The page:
Legal Requirements in Starting a Nonprofit Charitable Organization

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Aside from being able to give back, setting up a charitable organization also gives you tax benefits. When Section 501(c)(3) of the Internal Revenue Code (IRC) qualifies your organization as tax-exempt, its donors can deduct their donations on their tax returns. As such, you’d likely earn more support from your community.

Furthermore, your organization’s qualification in the IRC exempts it from federal and state income tax, with some exceptions. For example, if you set up a private foundation, you’ll typically make donations, a.k.a. “grants” to other charities, instead of hold your own charitable activities. You can also make grants to individuals if you follow IRS rules.

Private foundations share a common goal with public charities, though. The activities of both must benefit the public so that they’d maintain their tax-exempt status.

That said, below are the legal steps to setting up your private charitable organization:

1. Choose a Specific Type of Charity

Like a business, a charity also targets a specific group. The following are some common types of charities and their purposes:

  • International non-governmental organizations — a.k.a. “NGO”, these charities provide disaster relief, humanitarian aid, and peace missions
  • Human services charities — provide aid to people in need, such as the elderly or children. They usually supply care, food, shelter, or livelihoods
  • Education charities — offer a scholarship to less fortunate students
  • Religious charities — support specific religions, or promote religious media
  • Environmental charities — committed to environmental protection and conservation
  • Arts and culture charities — support and promote artistry by setting up museums, performing arts events, or public broadcasting
  • Health charities — provide aid to the sick and disabled, or contribute to medical research, or family and patient support
  • Animal charities — rescue and protect abused and/or abandoned animals, or conserve wildlife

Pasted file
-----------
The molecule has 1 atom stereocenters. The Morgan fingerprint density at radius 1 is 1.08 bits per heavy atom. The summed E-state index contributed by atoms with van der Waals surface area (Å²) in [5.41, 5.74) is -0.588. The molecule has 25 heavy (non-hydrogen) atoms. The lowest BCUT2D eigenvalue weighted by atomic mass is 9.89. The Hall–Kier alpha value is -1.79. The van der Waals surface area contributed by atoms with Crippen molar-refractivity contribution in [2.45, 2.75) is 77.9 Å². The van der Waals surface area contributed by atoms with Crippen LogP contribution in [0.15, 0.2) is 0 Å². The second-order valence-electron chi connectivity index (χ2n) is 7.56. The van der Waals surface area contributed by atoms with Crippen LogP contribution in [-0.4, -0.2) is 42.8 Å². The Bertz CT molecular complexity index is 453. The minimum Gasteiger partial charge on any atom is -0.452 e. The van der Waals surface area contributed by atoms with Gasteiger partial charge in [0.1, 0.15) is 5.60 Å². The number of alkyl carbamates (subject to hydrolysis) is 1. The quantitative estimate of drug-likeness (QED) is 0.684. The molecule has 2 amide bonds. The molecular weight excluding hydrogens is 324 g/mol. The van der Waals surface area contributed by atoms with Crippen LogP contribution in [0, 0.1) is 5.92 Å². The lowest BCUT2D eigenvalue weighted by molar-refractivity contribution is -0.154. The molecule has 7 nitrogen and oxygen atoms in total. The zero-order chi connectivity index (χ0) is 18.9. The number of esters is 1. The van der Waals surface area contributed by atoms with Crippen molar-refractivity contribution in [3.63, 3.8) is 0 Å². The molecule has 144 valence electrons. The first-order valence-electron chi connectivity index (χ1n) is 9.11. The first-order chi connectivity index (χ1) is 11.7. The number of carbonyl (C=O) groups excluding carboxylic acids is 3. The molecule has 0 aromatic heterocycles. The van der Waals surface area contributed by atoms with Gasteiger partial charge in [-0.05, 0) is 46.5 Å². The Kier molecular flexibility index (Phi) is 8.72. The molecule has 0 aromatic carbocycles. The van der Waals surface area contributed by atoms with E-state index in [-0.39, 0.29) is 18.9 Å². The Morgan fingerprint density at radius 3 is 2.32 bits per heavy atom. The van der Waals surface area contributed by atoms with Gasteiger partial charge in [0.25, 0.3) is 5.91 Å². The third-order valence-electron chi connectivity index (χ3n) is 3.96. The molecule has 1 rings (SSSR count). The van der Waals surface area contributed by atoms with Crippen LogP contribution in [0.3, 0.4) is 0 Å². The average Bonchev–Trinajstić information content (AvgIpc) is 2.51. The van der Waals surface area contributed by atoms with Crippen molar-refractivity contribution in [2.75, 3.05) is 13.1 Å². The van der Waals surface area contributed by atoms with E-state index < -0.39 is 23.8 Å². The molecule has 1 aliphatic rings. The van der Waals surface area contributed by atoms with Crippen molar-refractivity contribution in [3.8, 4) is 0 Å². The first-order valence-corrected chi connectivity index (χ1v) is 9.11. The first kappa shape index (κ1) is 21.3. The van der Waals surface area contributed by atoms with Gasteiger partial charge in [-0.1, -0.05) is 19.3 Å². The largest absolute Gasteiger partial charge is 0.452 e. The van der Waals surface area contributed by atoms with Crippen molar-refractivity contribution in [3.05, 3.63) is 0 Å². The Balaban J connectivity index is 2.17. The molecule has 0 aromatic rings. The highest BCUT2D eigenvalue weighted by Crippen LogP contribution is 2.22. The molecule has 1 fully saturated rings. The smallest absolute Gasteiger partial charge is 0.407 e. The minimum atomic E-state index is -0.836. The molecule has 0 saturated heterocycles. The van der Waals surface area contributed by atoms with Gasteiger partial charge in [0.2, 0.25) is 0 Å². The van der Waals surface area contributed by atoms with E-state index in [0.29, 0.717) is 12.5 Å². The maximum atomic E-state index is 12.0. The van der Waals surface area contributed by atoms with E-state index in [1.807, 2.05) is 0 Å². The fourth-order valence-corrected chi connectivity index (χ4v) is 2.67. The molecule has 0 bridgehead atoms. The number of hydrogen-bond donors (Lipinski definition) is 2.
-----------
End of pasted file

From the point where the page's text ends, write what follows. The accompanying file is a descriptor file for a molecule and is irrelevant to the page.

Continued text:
In your case, since you’re setting up a private foundation, your organization is controlled by a family or a small group of individuals. As such, you are subject to restrictions that don’t apply to public charities. You must also donate at least 5% of your assets’ fair market value to permissible donees each year.

2. Choose a Structure

After selecting a specific type of charity, choose between two structures, namely charitable trust, and nonprofit corporation. The former is easier to start and operate but may not provide its trustees with sufficient legal protection.

On the other hand, a nonprofit corporation provides better legal protection, but are bound by stricter operating requirements. However, they limit personal liability and allow more flexibility in the use of their funds.

If you choose a charitable trust structure, you need to appoint trustees. Otherwise, follow the usual steps for starting a corporation. But either way, the IRS will require you to apply for an employer identification number (EIN), even if you’re not hiring employees. Your EIN will serve as your tax identification number, like what a Social Security number is to an individual.

3. File Organizing Documents to the IRS

To secure your tax exemption, fill out the Application for Recognition of Exemption, or simply Form 1023 under Section 501(c)(3) of the IRS. Prepare all the supporting documents as well, using templates of legal documents to make the task easier. Form 1023 asks for basic information about your organization, and how it will be run and operated. It will also ask you for a fee.

Once you’ve accomplished these three steps, the IRS can approve your tax-exempt status. Afterward, apply for the same status in your state, filing whatever documents are required.

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4. Name Your Charity

In reality, naming your charity comes before incorporating your private foundation and applying for exemption. But knowing the requirements firsthand can help you prepare better. After all, it’s more efficient to file all your documents before reaching the more challenging steps.

That said, here are some rules to follow before choosing a name:

  • Your private foundation’s name shouldn’t sound similar to or be exactly the same as another corporation.
  • It has to end with “Inc.,” “Corp.”, “Incorporated”, “Corporation”, or “Ltd.”
  • You shouldn’t end it with prohibited words such as “Federal”, “Bank”, “Insurance”, or “United States”.

In addition, to ensure that your name is unique, do a trademark search on uspto.gov. Check if you can use “.com” or “.org” on your domain, and read some expert advice on naming your startup. Since a private foundation is technically a business, it follows the same rules in naming a startup company.

5. Establish Your Mission

Lastly, compose a short mission statement that must explain the motivation behind your charity, and the group it serves, and how it serves them. In two sentences or less, your mission statement must be compelling. For example, if you’re starting an animal rescue foundation, you could word your mission as “Helping abused, abandoned, and neglected animals find a loving home with the help of compassionate veterinarians, students, and shelter volunteers.”

Setting up a private foundation is an amazing way to give back and promote your advocacy. By making such a courageous change, you’re helping make the world a better place.

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